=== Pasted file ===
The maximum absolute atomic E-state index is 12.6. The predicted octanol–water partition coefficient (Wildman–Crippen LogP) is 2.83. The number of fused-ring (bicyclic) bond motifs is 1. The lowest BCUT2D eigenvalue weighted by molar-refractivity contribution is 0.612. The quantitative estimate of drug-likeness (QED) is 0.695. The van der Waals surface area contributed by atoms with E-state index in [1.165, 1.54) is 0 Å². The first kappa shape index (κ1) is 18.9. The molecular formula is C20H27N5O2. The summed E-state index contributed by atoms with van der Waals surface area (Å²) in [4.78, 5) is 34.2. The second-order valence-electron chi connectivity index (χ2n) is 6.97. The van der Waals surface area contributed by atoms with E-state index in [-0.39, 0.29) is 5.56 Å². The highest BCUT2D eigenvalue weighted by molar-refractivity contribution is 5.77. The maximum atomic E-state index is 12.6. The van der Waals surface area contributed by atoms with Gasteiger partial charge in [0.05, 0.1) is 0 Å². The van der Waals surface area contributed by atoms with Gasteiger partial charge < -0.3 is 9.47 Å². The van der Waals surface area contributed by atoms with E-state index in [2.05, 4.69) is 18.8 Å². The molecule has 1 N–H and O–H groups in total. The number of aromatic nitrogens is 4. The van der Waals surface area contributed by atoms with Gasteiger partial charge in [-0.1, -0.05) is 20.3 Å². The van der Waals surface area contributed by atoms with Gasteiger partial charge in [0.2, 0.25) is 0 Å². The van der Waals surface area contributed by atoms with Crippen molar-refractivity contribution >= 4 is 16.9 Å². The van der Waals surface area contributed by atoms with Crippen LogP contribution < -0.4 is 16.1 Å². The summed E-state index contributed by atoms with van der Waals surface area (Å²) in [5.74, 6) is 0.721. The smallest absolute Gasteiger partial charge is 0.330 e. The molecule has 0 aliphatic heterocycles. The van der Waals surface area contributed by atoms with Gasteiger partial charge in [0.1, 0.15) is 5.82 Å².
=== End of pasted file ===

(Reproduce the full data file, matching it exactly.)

The maximum absolute atomic E-state index is 12.6. The predicted octanol–water partition coefficient (Wildman–Crippen LogP) is 2.83. The number of fused-ring (bicyclic) bond motifs is 1. The lowest BCUT2D eigenvalue weighted by molar-refractivity contribution is 0.612. The quantitative estimate of drug-likeness (QED) is 0.695. The van der Waals surface area contributed by atoms with E-state index in [1.165, 1.54) is 0 Å². The first kappa shape index (κ1) is 18.9. The molecular formula is C20H27N5O2. The summed E-state index contributed by atoms with van der Waals surface area (Å²) in [4.78, 5) is 34.2. The second-order valence-electron chi connectivity index (χ2n) is 6.97. The van der Waals surface area contributed by atoms with E-state index in [-0.39, 0.29) is 5.56 Å². The highest BCUT2D eigenvalue weighted by molar-refractivity contribution is 5.77. The maximum atomic E-state index is 12.6. The van der Waals surface area contributed by atoms with Gasteiger partial charge in [0.05, 0.1) is 0 Å². The van der Waals surface area contributed by atoms with Gasteiger partial charge < -0.3 is 9.47 Å². The van der Waals surface area contributed by atoms with E-state index in [2.05, 4.69) is 18.8 Å². The molecule has 1 N–H and O–H groups in total. The number of aromatic nitrogens is 4. The van der Waals surface area contributed by atoms with Gasteiger partial charge in [-0.1, -0.05) is 20.3 Å². The van der Waals surface area contributed by atoms with Gasteiger partial charge in [0.2, 0.25) is 0 Å². The van der Waals surface area contributed by atoms with Crippen molar-refractivity contribution >= 4 is 16.9 Å². The van der Waals surface area contributed by atoms with Crippen LogP contribution < -0.4 is 16.1 Å². The summed E-state index contributed by atoms with van der Waals surface area (Å²) in [5.74, 6) is 0.721. The smallest absolute Gasteiger partial charge is 0.330 e. The molecule has 0 aliphatic heterocycles. The van der Waals surface area contributed by atoms with Gasteiger partial charge in [0.1, 0.15) is 5.82 Å².